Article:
The hub occupies one galaxy, two asteroids

Image: One galaxy, two asteroids

Credit: ESA / Hubble & NASA; J.. Law (McAllister College)

At first glance, this image of the NASA / ESA Hubble Space Telescope depicts the sparkling star AGC111977, a dwarf galaxy located 15 million light-years away and visible in the lower left of the lower image. Other galaxies appear on the frame, along with the stars of the previous planet, from our own galaxy, Deer Road.

After a closer inspection, he realizes something else that is closer to home. Near the lower right corner of the frame, two elongated lines are clearly visible: the asteroid paths მცირე small rocky bodies in our solar system მათი intersect in their ways in the foreground of the stars and galaxies that Hubble observed.

The image combines observations made on November 16, 2012 with Hubble’s ACS instrument, using two different filters (606 nm, shown in blue, and 814 nm, shown in red). During the observations, the asteroids moved relative to the Hubble, with both paths subsequently depicted in each filter, and therefore visible in red and part in blue.

The two asteroids are located at different distances from us, so they don’t actually collide as their connecting currents may be. They were confirmed by Citizen Scholars Sovan Acharya, Graham Aitken, Claude Cornen, Abe Hoeksra and Edmund Peroz, some of the volunteers who viewed images from the iconic space telescope in search of rocky interlocks as part of the Hubble Asteroid Project Hunting Project. .

A year ago, on International Asteroid Day 2019, the Hubble Asteroid Hunter is a collaboration between ESA and Zooniverse that challenges members of the public to identify the asteroids that have been protected by the Hubble Space Telescope. Since then, 9,000 volunteers around the world have donated 2 million classifications to 140,000 composite Hubble images, gaining 1,500 asteroid trails – about a hundred images.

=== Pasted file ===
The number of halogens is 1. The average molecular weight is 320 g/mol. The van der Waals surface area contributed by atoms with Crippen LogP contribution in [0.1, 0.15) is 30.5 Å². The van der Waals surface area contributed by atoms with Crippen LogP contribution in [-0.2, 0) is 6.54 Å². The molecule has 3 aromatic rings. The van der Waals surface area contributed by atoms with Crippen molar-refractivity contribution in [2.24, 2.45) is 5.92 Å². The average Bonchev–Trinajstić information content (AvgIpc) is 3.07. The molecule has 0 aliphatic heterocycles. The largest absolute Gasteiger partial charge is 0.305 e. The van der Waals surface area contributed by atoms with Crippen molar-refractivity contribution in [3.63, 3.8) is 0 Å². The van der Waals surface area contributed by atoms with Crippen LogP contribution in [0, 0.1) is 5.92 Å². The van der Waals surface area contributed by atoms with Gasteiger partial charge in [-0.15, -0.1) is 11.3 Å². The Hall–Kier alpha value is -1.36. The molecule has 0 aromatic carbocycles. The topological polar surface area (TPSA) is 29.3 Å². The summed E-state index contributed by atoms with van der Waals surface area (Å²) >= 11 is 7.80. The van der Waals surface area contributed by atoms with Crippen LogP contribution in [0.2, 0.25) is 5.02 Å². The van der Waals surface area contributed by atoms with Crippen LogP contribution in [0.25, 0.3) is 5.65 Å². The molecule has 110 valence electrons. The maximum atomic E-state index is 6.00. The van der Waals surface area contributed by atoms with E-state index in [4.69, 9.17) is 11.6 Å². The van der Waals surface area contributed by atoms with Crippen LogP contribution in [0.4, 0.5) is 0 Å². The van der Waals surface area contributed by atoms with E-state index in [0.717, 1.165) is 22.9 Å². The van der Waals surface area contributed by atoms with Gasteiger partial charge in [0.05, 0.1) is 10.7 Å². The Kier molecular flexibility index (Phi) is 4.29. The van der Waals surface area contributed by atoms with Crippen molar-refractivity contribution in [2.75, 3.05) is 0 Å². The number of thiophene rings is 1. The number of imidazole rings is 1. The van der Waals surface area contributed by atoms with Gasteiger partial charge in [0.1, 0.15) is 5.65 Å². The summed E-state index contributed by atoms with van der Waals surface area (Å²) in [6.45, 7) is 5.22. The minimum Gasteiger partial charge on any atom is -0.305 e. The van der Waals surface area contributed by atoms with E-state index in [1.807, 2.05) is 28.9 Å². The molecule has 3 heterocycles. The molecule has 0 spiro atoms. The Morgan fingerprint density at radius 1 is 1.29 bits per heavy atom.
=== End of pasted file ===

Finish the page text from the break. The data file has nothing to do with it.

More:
In the first phase of the project, volunteers could explore a collection of archival Hubble images where ESASky’s solar system pipeline calculations, ESA’s astronomy discovery portal, noted that the asteroid might have crossed the field of vision of the space telescope. Observations. The large number of volunteers and enthusiasts told the team to expand the project, including more pictures of the sky collected over the years by Hubble.

In addition to asteroids, volunteers also determined the paths left by satellites in orbit higher than Hubble's, intriguing cases of gravitational lensing, and ring-shaped features that occur when galaxies collide.

The project has seen an increase in participation over the past few months as many people around the world have been at home due to the COVID-19 pandemic, which has led to a threefold increase in the number of classifications. Thanks to the constant efforts of volunteers, the scientific project of these citizens has now been completed and only infrared images remain to be tested.

Meanwhile, the team is trying to name the asteroids that were discovered as part of the project, including two images depicted in this image, that they might match the asteroids known for their small aspects, and calculate their distances from us. ᲐFollow me!

Image: Anterior asteroid passing through Crab Nebula

European Space Agency

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Image: Hubble occupies one galaxy, two asteroids (July 3, 2020)
Read July 5, 2020

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